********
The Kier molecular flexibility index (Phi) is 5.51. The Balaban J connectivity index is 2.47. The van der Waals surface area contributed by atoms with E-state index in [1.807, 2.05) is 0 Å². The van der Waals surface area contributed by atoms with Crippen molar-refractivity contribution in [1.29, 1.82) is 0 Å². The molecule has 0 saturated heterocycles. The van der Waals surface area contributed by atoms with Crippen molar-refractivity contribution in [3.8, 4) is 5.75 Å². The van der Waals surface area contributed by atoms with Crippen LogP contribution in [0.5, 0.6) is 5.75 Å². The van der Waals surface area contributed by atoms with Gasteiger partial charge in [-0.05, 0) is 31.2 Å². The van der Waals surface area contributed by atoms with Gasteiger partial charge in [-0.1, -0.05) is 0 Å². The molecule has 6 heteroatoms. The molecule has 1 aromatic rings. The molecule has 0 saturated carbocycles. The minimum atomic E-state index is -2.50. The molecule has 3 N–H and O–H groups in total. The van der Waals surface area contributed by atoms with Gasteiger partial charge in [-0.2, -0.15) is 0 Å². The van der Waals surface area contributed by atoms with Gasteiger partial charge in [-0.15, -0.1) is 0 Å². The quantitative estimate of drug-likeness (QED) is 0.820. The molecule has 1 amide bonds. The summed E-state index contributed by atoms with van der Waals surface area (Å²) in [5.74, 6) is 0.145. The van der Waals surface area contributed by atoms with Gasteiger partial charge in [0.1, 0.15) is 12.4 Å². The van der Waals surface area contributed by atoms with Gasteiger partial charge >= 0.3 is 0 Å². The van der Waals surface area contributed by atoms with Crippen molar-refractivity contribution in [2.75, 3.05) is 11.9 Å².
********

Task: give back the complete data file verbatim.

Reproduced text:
The Kier molecular flexibility index (Phi) is 5.51. The Balaban J connectivity index is 2.47. The van der Waals surface area contributed by atoms with E-state index in [1.807, 2.05) is 0 Å². The van der Waals surface area contributed by atoms with Crippen molar-refractivity contribution in [1.29, 1.82) is 0 Å². The molecule has 0 saturated heterocycles. The van der Waals surface area contributed by atoms with Crippen molar-refractivity contribution in [3.8, 4) is 5.75 Å². The van der Waals surface area contributed by atoms with Crippen LogP contribution in [0.5, 0.6) is 5.75 Å². The van der Waals surface area contributed by atoms with Gasteiger partial charge in [-0.05, 0) is 31.2 Å². The van der Waals surface area contributed by atoms with Gasteiger partial charge in [-0.1, -0.05) is 0 Å². The molecule has 6 heteroatoms. The molecule has 1 aromatic rings. The molecule has 0 saturated carbocycles. The minimum atomic E-state index is -2.50. The molecule has 3 N–H and O–H groups in total. The van der Waals surface area contributed by atoms with Gasteiger partial charge in [-0.2, -0.15) is 0 Å². The van der Waals surface area contributed by atoms with Gasteiger partial charge in [-0.15, -0.1) is 0 Å². The quantitative estimate of drug-likeness (QED) is 0.820. The molecule has 1 amide bonds. The summed E-state index contributed by atoms with van der Waals surface area (Å²) in [5.74, 6) is 0.145. The van der Waals surface area contributed by atoms with Gasteiger partial charge in [0.1, 0.15) is 12.4 Å². The van der Waals surface area contributed by atoms with Gasteiger partial charge >= 0.3 is 0 Å². The van der Waals surface area contributed by atoms with Crippen molar-refractivity contribution in [2.75, 3.05) is 11.9 Å².